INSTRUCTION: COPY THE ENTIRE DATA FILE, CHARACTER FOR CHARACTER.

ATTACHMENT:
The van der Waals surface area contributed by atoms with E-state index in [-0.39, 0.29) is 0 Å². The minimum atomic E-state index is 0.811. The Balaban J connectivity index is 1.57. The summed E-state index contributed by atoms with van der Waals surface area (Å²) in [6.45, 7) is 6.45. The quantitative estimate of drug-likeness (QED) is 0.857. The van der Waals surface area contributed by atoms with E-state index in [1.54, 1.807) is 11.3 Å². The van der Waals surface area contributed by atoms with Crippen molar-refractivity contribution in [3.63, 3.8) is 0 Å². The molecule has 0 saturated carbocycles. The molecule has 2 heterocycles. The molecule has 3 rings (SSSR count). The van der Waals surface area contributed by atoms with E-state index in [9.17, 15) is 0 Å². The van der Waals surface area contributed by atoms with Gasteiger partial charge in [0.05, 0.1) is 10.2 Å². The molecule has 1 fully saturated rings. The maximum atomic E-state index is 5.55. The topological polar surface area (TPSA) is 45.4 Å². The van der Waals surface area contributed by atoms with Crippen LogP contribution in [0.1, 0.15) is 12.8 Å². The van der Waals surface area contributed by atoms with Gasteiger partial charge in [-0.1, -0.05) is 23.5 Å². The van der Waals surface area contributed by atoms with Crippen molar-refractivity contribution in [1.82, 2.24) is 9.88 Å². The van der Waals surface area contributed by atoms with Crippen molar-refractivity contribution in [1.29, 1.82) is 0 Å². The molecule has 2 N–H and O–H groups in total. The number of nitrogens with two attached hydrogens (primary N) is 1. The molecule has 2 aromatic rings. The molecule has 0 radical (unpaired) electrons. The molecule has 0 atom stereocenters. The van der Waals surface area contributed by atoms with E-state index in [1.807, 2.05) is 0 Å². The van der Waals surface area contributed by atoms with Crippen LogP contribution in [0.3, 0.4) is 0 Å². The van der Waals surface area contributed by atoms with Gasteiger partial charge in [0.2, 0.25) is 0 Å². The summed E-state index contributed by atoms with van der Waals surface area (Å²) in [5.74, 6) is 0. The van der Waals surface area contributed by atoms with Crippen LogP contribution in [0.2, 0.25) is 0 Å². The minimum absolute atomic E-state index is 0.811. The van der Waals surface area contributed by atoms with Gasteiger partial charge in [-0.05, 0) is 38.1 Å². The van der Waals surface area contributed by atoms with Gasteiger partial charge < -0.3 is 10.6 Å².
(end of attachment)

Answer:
The van der Waals surface area contributed by atoms with E-state index in [-0.39, 0.29) is 0 Å². The minimum atomic E-state index is 0.811. The Balaban J connectivity index is 1.57. The summed E-state index contributed by atoms with van der Waals surface area (Å²) in [6.45, 7) is 6.45. The quantitative estimate of drug-likeness (QED) is 0.857. The van der Waals surface area contributed by atoms with E-state index in [1.54, 1.807) is 11.3 Å². The van der Waals surface area contributed by atoms with Crippen molar-refractivity contribution in [3.63, 3.8) is 0 Å². The molecule has 0 saturated carbocycles. The molecule has 2 heterocycles. The molecule has 3 rings (SSSR count). The van der Waals surface area contributed by atoms with E-state index in [9.17, 15) is 0 Å². The van der Waals surface area contributed by atoms with Gasteiger partial charge in [0.05, 0.1) is 10.2 Å². The molecule has 1 fully saturated rings. The maximum atomic E-state index is 5.55. The topological polar surface area (TPSA) is 45.4 Å². The van der Waals surface area contributed by atoms with Crippen LogP contribution in [0.1, 0.15) is 12.8 Å². The van der Waals surface area contributed by atoms with Gasteiger partial charge in [-0.1, -0.05) is 23.5 Å². The van der Waals surface area contributed by atoms with Crippen molar-refractivity contribution in [1.82, 2.24) is 9.88 Å². The van der Waals surface area contributed by atoms with Crippen molar-refractivity contribution in [1.29, 1.82) is 0 Å². The molecule has 2 N–H and O–H groups in total. The number of nitrogens with two attached hydrogens (primary N) is 1. The molecule has 2 aromatic rings. The molecule has 0 radical (unpaired) electrons. The molecule has 0 atom stereocenters. The van der Waals surface area contributed by atoms with E-state index in [1.807, 2.05) is 0 Å². The van der Waals surface area contributed by atoms with Crippen LogP contribution in [0.3, 0.4) is 0 Å². The van der Waals surface area contributed by atoms with Gasteiger partial charge in [0.2, 0.25) is 0 Å². The summed E-state index contributed by atoms with van der Waals surface area (Å²) in [5.74, 6) is 0. The van der Waals surface area contributed by atoms with Crippen LogP contribution in [0.2, 0.25) is 0 Å². The minimum absolute atomic E-state index is 0.811. The van der Waals surface area contributed by atoms with Gasteiger partial charge in [-0.05, 0) is 38.1 Å². The van der Waals surface area contributed by atoms with Gasteiger partial charge < -0.3 is 10.6 Å².